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Velingrad (Bulgarian: Велинград) is a town in Pazardzhik Province, Southern Bulgaria, located at the western end of Chepino Valley, part of the Rhodope Mountains. It is the administrative center of the homonymous Velingrad Municipality and one of the most popular Bulgarian balneological resorts. As of December 2009, the town has a population of 22,500 inhabitants.


Velingrad is situated at 750–850 m above sea level. Summers are warm and winters are cold. The average annual temperature is 10 °C, while the average July temperature is 19 °C. The annual duration of sunshine is about 2,000 hours. The relative air humidity ranges from 65 to 75%. Surrounded by age-old pine tree woods, the town favors abundant sunshine.

Mineral water springs

There are more than 90 mineral water springs with curative and preventive properties in and around the town. The mineral waters (from springs and wells) vary considerably in temperature, mineralization, radon, silicic acid and fluorine content, and are suitable for treatment of a wide range of diseases. 9000 litres of water per minute spring from the five thermal and mineral deposits in Ladzhene, Kamenitsa, Chepino, Rakitovo and Kostandovo.

Together with the numerous mineral waters, Velingrad boasts another natural phenomenon as well — the Kleptuza, the biggest Karst spring in Bulgaria, with an average discharge of 1200 litres of ice-cold water per second.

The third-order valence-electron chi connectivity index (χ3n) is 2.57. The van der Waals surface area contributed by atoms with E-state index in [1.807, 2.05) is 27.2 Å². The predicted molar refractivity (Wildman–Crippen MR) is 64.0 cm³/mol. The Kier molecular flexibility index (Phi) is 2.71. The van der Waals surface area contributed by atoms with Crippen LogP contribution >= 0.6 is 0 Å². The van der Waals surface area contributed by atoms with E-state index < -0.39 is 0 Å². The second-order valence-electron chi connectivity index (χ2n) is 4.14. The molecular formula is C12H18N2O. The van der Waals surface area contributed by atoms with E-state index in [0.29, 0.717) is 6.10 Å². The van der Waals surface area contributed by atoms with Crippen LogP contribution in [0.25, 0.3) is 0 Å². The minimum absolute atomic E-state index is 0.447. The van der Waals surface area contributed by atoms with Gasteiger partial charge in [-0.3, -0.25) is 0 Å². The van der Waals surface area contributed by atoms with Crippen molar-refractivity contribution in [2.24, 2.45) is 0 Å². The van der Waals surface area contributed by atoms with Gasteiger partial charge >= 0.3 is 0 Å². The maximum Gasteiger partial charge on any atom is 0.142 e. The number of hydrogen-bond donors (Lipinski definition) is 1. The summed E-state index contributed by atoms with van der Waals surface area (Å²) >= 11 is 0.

Culture, education and architecture

There are eight schools (five of them high schools), three reference libraries (chitalishtes), about 100 hotels (some of which five-star), a stadium and a city orchestra.
Villa “Raina”, Velingrad, Bulgaria

The Villa Raîna is a Néo-Renaissance villa in the city’s area of Ldžene (Bulgarian: Лъдженe) and was designed in 1928 by a renowned pre-WWII Serbian architect Milutin Borisavljević (1889-1970). Initially, “Raina” was conceived as the summer house of the Belgrade based industrialist, Stojadin “Stole” Stevović (1888-1945), for the needs of the families Stevović and Simić. The site selected was a hilltop just outside the city of Velingrad, locally called the “Acropolis”. The design mainly reflected the values of French Renaissance architecture but with discreet decorative features in the then fashionable Art Deco style. The house was nationalized in 1946, and transformed into a sanatorium for the treatment of infectious diseases. In 1992 the Villa Raina was restituted to Stevović’s heirs (families Krsmanović-Simić and Gillès de Pélichy). The summer house is today protected by law as a cultural and historical monument of regional importance.



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